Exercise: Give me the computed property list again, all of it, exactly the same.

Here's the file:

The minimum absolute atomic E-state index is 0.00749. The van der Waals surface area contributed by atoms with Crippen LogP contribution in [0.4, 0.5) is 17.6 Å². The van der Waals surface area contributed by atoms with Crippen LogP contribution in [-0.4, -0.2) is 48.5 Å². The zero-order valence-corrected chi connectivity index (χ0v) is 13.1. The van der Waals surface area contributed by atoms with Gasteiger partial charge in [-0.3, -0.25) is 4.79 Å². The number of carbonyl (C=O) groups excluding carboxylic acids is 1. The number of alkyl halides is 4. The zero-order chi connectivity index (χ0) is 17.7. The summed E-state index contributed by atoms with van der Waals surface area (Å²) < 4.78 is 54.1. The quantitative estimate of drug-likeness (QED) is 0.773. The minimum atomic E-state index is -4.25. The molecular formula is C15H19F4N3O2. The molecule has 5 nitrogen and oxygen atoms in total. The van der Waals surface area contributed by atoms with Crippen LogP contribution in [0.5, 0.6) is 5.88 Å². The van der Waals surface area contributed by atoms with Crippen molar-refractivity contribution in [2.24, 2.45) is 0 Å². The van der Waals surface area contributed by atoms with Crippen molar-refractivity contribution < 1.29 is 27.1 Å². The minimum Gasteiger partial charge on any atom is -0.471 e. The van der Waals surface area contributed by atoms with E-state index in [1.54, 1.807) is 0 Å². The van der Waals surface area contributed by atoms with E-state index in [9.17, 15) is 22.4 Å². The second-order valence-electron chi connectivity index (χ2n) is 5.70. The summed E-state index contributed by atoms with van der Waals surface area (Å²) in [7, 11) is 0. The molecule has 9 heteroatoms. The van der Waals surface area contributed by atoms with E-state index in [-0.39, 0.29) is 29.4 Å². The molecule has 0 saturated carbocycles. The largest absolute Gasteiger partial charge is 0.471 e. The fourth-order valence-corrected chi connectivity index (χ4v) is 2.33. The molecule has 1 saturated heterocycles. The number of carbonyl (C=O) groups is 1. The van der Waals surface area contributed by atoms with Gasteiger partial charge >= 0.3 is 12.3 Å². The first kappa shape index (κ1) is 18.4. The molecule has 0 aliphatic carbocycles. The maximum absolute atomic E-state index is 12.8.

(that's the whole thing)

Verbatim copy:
The minimum absolute atomic E-state index is 0.00749. The van der Waals surface area contributed by atoms with Crippen LogP contribution in [0.4, 0.5) is 17.6 Å². The van der Waals surface area contributed by atoms with Crippen LogP contribution in [-0.4, -0.2) is 48.5 Å². The zero-order valence-corrected chi connectivity index (χ0v) is 13.1. The van der Waals surface area contributed by atoms with Gasteiger partial charge in [-0.3, -0.25) is 4.79 Å². The number of carbonyl (C=O) groups excluding carboxylic acids is 1. The number of alkyl halides is 4. The zero-order chi connectivity index (χ0) is 17.7. The summed E-state index contributed by atoms with van der Waals surface area (Å²) < 4.78 is 54.1. The quantitative estimate of drug-likeness (QED) is 0.773. The minimum atomic E-state index is -4.25. The molecular formula is C15H19F4N3O2. The molecule has 5 nitrogen and oxygen atoms in total. The van der Waals surface area contributed by atoms with Crippen LogP contribution in [0.5, 0.6) is 5.88 Å². The van der Waals surface area contributed by atoms with Crippen molar-refractivity contribution in [2.24, 2.45) is 0 Å². The van der Waals surface area contributed by atoms with Crippen molar-refractivity contribution < 1.29 is 27.1 Å². The minimum Gasteiger partial charge on any atom is -0.471 e. The van der Waals surface area contributed by atoms with E-state index in [1.54, 1.807) is 0 Å². The van der Waals surface area contributed by atoms with E-state index in [9.17, 15) is 22.4 Å². The second-order valence-electron chi connectivity index (χ2n) is 5.70. The summed E-state index contributed by atoms with van der Waals surface area (Å²) in [7, 11) is 0. The molecule has 9 heteroatoms. The van der Waals surface area contributed by atoms with E-state index in [-0.39, 0.29) is 29.4 Å². The molecule has 0 saturated carbocycles. The largest absolute Gasteiger partial charge is 0.471 e. The fourth-order valence-corrected chi connectivity index (χ4v) is 2.33. The molecule has 1 saturated heterocycles. The number of carbonyl (C=O) groups is 1. The van der Waals surface area contributed by atoms with Gasteiger partial charge >= 0.3 is 12.3 Å². The first kappa shape index (κ1) is 18.4. The molecule has 0 aliphatic carbocycles. The maximum absolute atomic E-state index is 12.8.